Agriculture needs more representation

There is an old saying that “might means right” and it’s a euphemism that rings true in many decisions that our made

Ahead of the Heard

There is an old saying that “might means right” and it’s a euphemism that rings true in many decisions that our made that affect the wellbeing of society. It’s also the way democratic society works and there is no problem with that – unless of course it has a negative impact on one personally. The idea then is to use democracy to change the way decisions are made through the democratic process – at least that’s the ideal.

In our modern society many decisions are done by those appointed to positions of power by the ruling elected entity. That’s okay to as long as it’s not abused and citizens have some recourse to a third party like the courts when an injustice is perceived. So what has all this to do with agriculture – lots actually – because more of what makes ag work is impacted by folks that don’t have much connection to the ag industry or rural Alberta for that matter. One only has to cite the PC government’s property rights legislation political fiasco to see how folks with power can get some basic notions wrong. The success of the Wildrose opposition party was a direct result of that lack of understanding of how important the issue was to voters in rural and small town Alberta.

It’s not just property rights – it’s water rights, environmental regulations, gun registration, rural hospitals, endangered species orders, land use stewardship, well site issues and the list goes on and on. Decisions that involve many of those issues sometimes come as a complete surprise to farmers, ranchers and land owners. Those affected then have to fight a rearguard action just to be heard after the fact. That’s not particularly effective. What would be a lot better were if those affected would not only have some prior knowledge of an impending issue but at least some input before the damage is done.

It will be said the industry and land owners already have input through their elected local representatives and appointments to oversight and advisory bodies. And that’s true to a point, what’s missing at times is any representation at all or not on a proportional basis relevant to agriculture’s vested interest in the issue. For instance the Alberta Water Council has 24 members but only five are connected to agriculture yet half dozen are connected to recreation and green groups. That may not seem important but 80 per cent of the water in this province is for irrigation and livestock. To many of those folks agriculture is seen as the enemy – not much chance of objectivity.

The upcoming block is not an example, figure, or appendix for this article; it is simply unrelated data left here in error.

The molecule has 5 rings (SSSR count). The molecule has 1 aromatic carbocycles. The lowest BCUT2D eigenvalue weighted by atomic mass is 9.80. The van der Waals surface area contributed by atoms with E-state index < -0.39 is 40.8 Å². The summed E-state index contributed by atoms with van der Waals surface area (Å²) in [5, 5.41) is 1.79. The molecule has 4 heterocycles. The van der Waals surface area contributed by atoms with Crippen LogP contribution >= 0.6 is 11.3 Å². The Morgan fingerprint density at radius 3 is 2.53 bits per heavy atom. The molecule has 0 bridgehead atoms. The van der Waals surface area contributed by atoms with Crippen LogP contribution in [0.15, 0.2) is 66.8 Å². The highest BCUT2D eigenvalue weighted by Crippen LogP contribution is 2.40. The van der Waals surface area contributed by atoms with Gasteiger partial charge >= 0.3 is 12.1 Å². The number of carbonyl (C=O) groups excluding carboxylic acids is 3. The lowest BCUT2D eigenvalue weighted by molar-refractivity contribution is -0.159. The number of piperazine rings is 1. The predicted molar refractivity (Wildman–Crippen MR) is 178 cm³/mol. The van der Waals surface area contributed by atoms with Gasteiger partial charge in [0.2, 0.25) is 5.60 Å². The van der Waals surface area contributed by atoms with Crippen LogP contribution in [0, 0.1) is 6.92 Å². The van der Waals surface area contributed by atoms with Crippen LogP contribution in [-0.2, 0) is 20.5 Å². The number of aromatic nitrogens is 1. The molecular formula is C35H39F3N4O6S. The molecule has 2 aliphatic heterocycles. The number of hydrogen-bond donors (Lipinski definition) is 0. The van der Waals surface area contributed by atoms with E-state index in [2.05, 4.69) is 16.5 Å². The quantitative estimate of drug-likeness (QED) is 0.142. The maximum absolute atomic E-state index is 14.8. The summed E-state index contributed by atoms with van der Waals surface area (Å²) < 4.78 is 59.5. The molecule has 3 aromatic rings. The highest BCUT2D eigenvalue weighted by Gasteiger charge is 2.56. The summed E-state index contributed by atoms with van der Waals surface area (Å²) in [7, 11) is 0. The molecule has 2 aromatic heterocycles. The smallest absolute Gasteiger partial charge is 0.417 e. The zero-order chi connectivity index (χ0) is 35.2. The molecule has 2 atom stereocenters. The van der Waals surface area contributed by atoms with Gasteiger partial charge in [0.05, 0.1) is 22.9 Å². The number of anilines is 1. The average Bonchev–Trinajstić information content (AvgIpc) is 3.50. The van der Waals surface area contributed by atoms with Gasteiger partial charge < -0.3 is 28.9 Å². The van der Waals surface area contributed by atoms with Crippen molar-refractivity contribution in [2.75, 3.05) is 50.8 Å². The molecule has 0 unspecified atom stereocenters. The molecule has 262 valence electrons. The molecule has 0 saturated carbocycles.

The point is this – a concerted effort needs to be taken by the ag industry to find and analyze every existing committee, council, roundtable, advisory entity, appointed government agency quasi or otherwise in this province or nationally that affects agriculture and rural society in this province. For instance do appointed recreational groups exist that affect hunting, fishing and access regulations that in turn affect property owners – landowners should have solid representation on such entities. Those making the appointments should be challenged to justify any exclusions of ag representation, and governments should make ag and being a landowner a requisite to obtaining government grants.

Alas there is an underlying problem to such a wish – the ag industry is too fractured to have the resources both professional and representative to adequately take part even if it was offered the opportunity. That’s not saying participation doesn’t exist – various livestock and crop sector organizations do their best to have their interests represented where needed. But it’s not a well-coordinated exercise and is sometimes fraught with industry politics where there are competitive interests trying to represent the same commodity or producer. The fact is that approach does not help the industry and questions ag industry credibility.

What would seem to be needed is for the ag industry to first find and evaluate what entities affect the sector no matter how obscure, then determine whether ag representation would be useful and then divide up between industry organizations who shall provide the representation. Finally there is a control perception that representation needs to be by means of elected organization members or staff, but that shouldn’t be the case. There are lots of folks within agriculture or even retired old industry politicians or farm media warhorses that would be happy to represent the interests of the industry – I expect all that would be needed is to ask them. Just some food for thought.